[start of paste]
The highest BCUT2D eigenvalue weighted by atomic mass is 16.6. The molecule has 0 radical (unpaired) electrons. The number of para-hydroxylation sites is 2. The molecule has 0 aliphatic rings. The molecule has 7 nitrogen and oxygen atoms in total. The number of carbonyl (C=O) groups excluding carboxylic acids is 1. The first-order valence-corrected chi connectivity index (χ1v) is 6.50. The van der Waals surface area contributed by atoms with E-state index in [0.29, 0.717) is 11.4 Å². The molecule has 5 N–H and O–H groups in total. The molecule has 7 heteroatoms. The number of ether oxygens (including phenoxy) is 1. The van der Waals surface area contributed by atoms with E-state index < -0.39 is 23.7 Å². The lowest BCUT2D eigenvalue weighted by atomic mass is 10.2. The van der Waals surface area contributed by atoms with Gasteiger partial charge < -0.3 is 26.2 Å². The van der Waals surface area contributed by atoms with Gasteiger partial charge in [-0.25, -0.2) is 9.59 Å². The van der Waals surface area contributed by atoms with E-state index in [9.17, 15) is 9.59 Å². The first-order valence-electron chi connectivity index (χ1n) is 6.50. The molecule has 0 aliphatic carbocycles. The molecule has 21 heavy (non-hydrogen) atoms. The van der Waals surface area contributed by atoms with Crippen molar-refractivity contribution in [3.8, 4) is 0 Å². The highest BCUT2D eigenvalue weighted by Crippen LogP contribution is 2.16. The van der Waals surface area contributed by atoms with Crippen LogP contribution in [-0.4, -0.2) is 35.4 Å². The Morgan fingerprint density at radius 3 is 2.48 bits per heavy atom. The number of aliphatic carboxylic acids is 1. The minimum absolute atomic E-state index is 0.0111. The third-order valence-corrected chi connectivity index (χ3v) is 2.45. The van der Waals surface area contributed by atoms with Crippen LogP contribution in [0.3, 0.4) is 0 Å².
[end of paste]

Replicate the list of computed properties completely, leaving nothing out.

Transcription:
The highest BCUT2D eigenvalue weighted by atomic mass is 16.6. The molecule has 0 radical (unpaired) electrons. The number of para-hydroxylation sites is 2. The molecule has 0 aliphatic rings. The molecule has 7 nitrogen and oxygen atoms in total. The number of carbonyl (C=O) groups excluding carboxylic acids is 1. The first-order valence-corrected chi connectivity index (χ1v) is 6.50. The van der Waals surface area contributed by atoms with E-state index in [0.29, 0.717) is 11.4 Å². The molecule has 5 N–H and O–H groups in total. The molecule has 7 heteroatoms. The number of ether oxygens (including phenoxy) is 1. The van der Waals surface area contributed by atoms with E-state index < -0.39 is 23.7 Å². The lowest BCUT2D eigenvalue weighted by atomic mass is 10.2. The van der Waals surface area contributed by atoms with Gasteiger partial charge < -0.3 is 26.2 Å². The van der Waals surface area contributed by atoms with Gasteiger partial charge in [-0.25, -0.2) is 9.59 Å². The van der Waals surface area contributed by atoms with E-state index in [9.17, 15) is 9.59 Å². The first-order valence-electron chi connectivity index (χ1n) is 6.50. The molecule has 0 aliphatic carbocycles. The molecule has 21 heavy (non-hydrogen) atoms. The van der Waals surface area contributed by atoms with Crippen molar-refractivity contribution in [3.8, 4) is 0 Å². The highest BCUT2D eigenvalue weighted by Crippen LogP contribution is 2.16. The van der Waals surface area contributed by atoms with Crippen LogP contribution in [-0.4, -0.2) is 35.4 Å². The Morgan fingerprint density at radius 3 is 2.48 bits per heavy atom. The number of aliphatic carboxylic acids is 1. The minimum absolute atomic E-state index is 0.0111. The third-order valence-corrected chi connectivity index (χ3v) is 2.45. The van der Waals surface area contributed by atoms with Crippen LogP contribution in [0.3, 0.4) is 0 Å².